Durmitor National Park

This UNESCO national park  in the north west of Montenegro is little heard of in the UK, but if you’re looking for somewhere new to go then this is a fabulous place that is definitely worth exploring.

Zabljak is the nearest town and has everything you could need, a few restaurants, hostels, hotels and a supermarket. This is also the primary base for the outdoor adventure companies, with zip lining, horse riding, cycling, rafting and kayaking all on offer here.

The scenery is like nothing I’ve seen in real life. More rugged than the Alps, less lush than the Dolomites it’s really something else.

The Black Lake is the main attraction for the bus tours, being made of a large lake and a small lake connected by a small stream, which the signs tell me can flow in either direction depending on the time of year.

When I walked around it last night, there was a sign saying they have snow melt springs that make a big noise as they burst out of the ground.

Today I decided to walk up to the highest peak: Bobotov Kuk. Having asked around yesterday if there were any maps that answer was basically no, it’s well signposted. So I set off this morning a little later than planned (having forgotten to get any milk for breakfast) without a map.

The very first turning didn’t have signposts, but I trusted my gut that the offshoot was going in completely the wrong direction, and did eventually find the correct path.

While I didn’t have signal, my phone was important for checking the time, and knowing that the sign at the start had predicted 5hrs 30mins, I was hopeful that that was for the round trip and not just one way.

I checked the time at 1hr in, and hoped that I had done the hard bit, but knowing pretty well that that was unlikely, but I had covered about 1/3rd of the plan distance from the start to the pin on the map.

That first third was mostly in trees which was nice as it kept the sun off and kept me cool while climbing over tree roots and rocks to get up the slope.

The second third were above the forest line and I became quite warm, although the wind was really quite chilly. Having spent the previous week sweltering at lower levels in Croatia it was easy to forget the relationship between altitude and temperature (about 10C/1000m, weather dependant), meaning I had to layer up to sleep last night.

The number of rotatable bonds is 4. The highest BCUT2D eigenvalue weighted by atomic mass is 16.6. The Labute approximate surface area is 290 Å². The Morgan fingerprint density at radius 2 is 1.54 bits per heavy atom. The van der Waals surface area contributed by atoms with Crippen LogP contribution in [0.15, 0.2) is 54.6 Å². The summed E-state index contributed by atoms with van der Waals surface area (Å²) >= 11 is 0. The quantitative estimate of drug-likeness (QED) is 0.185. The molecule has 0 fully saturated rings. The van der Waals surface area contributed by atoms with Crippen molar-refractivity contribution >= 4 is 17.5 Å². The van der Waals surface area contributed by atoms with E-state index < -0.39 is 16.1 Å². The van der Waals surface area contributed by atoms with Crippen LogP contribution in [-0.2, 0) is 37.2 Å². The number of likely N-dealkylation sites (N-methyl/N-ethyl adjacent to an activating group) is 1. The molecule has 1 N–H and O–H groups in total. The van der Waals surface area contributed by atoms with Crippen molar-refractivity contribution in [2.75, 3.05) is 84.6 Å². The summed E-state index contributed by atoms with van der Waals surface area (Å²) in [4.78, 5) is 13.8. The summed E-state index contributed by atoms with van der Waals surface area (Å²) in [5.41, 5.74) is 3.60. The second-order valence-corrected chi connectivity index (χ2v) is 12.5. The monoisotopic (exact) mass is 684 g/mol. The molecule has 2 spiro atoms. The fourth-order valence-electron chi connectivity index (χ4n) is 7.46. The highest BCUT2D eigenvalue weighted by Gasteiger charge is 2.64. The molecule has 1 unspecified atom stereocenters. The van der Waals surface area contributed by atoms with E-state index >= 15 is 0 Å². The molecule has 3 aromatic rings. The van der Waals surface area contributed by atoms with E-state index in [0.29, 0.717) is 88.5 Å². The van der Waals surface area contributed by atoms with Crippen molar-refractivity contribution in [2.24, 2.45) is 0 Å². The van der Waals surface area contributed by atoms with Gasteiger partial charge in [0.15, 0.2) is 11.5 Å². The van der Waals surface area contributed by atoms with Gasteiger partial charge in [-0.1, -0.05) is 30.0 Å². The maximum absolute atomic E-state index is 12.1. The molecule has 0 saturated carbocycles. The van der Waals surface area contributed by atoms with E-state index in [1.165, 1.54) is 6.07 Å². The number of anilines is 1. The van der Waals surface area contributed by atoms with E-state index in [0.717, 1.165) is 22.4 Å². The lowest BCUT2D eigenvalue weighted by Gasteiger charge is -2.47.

It seemed that every time I came around a corner there was a new view, a new incredible scenery that also showed pretty clearly how hard the hiking was. Near vertical faces are all around you and the ascent and decent are pretty relentless, very little of the route is flat. This combined with the gravel underfoot, made some of the descents pretty treacherous. I find I can be a bit clumsy so I’m never very confident going down steep slopes regardless of the surface.

At about half way there was a adorable little mountain hut with a beer sign outside. The National Park seem to know their punters! The ranger there tried to explain something to me in Slavic which I took to mean that there was something wrong with the route to the mountain and I should go via pi^cine instead. I thanked him and carried on, hoping there would be a nice obvious sign to that place. It seemed like there had been a landslide or something based on his mime, so I hoped that I would recognise that point and be able to simply turn around if I came to it.

When I set off I set myself 2pm as my turn around time, knowing that it can always seem just around the corner and not wanting to return to my campsite in the dark. It was after I had done the second big ascent after the mountain hut, putting my finally within sight of the right mountain, that I checked the time and realised that I was never going to make it up there in half an hour.

As my motivation and energy flagged, I made the call to turn around, much to the surprise of the people I had seen coming the other way. Part of me was kicking myself, if he could do it in socks and sandals, and she could do it in trainers and jeans, I should be able to do it properly equipped. But I think I made the right decision, as the descent was incredibly hard on the knee and my plantar fasciitis was threatening to bring me down otherwise.

On my way back past the mountain hut the man had a buddy who offered me the beer, or cola, or cheese! And I figured he had come up on the horse that was now tied up outside (must be impossible for the horse on that terrain I thought). Not much further on I came across a man leading a horse up the hill, so I guess the guy didn’t ride it! The horse seemed pretty reluctant if I’m honest, but maybe that was to do with struggling on the rocks. His load was just a small sack on each side that looked like they contained a 6 pack at most, which I partly thought seemed like a waste of a journey, but perhaps that contents were heavier or more vital than they appear. I also nearly stopped for a nap, but managed to eat a banana and carry on- making it back to the campsite at 4.30.

So it turns out I’m pretty pants at keeping myself fuelled for these big days. My 6hrs 20mins of hiking was powered on a bowl of cereal, half a pack of jaffa cakes, half a pack of salami and 2 bread rolls… Oh and I was feeling sick last night so didn’t have dinner.

What are your must have snacks and lunches in the mountains?

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